I fully intend to try a set of the new Lite Skeet Chokes that Briley has, which I think are .003 constriction. They just may do the best job at regular Skeet, but I'll wager the .005 will still be best for the second shot on shoot-off Doubles.

Bottom line is use whatever you are comfortable with, but you couldn't give me a set of Cyl. chokes if I had to use them in my game. Patterns are too scattered and full of holes. My Skeet chokes deliver patterns of approx. 30 to 32 inches, (not counting the few fliers), at 21 yards, that are evenly dispursed with no holes of any size. Picture perfect as far as I'm concerned.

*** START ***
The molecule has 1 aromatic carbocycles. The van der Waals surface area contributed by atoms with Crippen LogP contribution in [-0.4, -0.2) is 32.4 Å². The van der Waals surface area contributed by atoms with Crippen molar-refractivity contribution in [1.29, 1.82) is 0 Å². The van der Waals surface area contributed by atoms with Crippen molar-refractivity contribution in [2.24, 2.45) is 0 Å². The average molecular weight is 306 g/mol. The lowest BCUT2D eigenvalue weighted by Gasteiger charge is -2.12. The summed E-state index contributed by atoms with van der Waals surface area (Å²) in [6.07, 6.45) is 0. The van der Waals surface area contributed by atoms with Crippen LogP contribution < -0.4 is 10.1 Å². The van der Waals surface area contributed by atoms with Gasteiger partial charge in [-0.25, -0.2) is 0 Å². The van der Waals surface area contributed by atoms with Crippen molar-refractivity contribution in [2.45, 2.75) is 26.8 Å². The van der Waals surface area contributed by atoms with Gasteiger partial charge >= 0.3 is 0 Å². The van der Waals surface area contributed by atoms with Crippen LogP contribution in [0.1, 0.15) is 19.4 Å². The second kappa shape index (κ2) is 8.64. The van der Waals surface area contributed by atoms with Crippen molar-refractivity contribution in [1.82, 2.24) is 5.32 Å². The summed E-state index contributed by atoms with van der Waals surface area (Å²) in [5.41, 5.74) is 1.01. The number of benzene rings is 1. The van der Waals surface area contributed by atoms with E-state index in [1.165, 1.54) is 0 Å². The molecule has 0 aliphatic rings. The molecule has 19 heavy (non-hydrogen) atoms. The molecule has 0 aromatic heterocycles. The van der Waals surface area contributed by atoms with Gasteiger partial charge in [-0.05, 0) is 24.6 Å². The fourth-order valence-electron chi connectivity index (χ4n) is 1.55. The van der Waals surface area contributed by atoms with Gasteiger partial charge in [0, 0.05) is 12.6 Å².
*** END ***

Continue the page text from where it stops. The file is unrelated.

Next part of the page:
DLM

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 Post subject: Re: Best chokes for skeet
PostPosted: Sun Sep 20, 2009 8:40 pm 
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D L Marcum wrote:
...Bottom line is use whatever you are comfortable with, but you couldn't give me a set of Cyl. chokes if I had to use them in my game. Patterns are too scattered and full of holes....
DLM


You sum it up perfectly for me DL.

Best choke for skeet? The one(s) that works best for you.

Jim

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Last edited by DrJim on Sun Sep 20, 2009 8:58 pm, edited 1 time in total.

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 Post subject: Re: Best chokes for skeet
PostPosted: Sun Sep 20, 2009 8:50 pm 
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My experience is cylinder is too open for my gun. I have found that with some ammo, and some gauges .003 is best, for other ammos or gauges .005 works best. The 410 I am choking .009 and only use one ammo.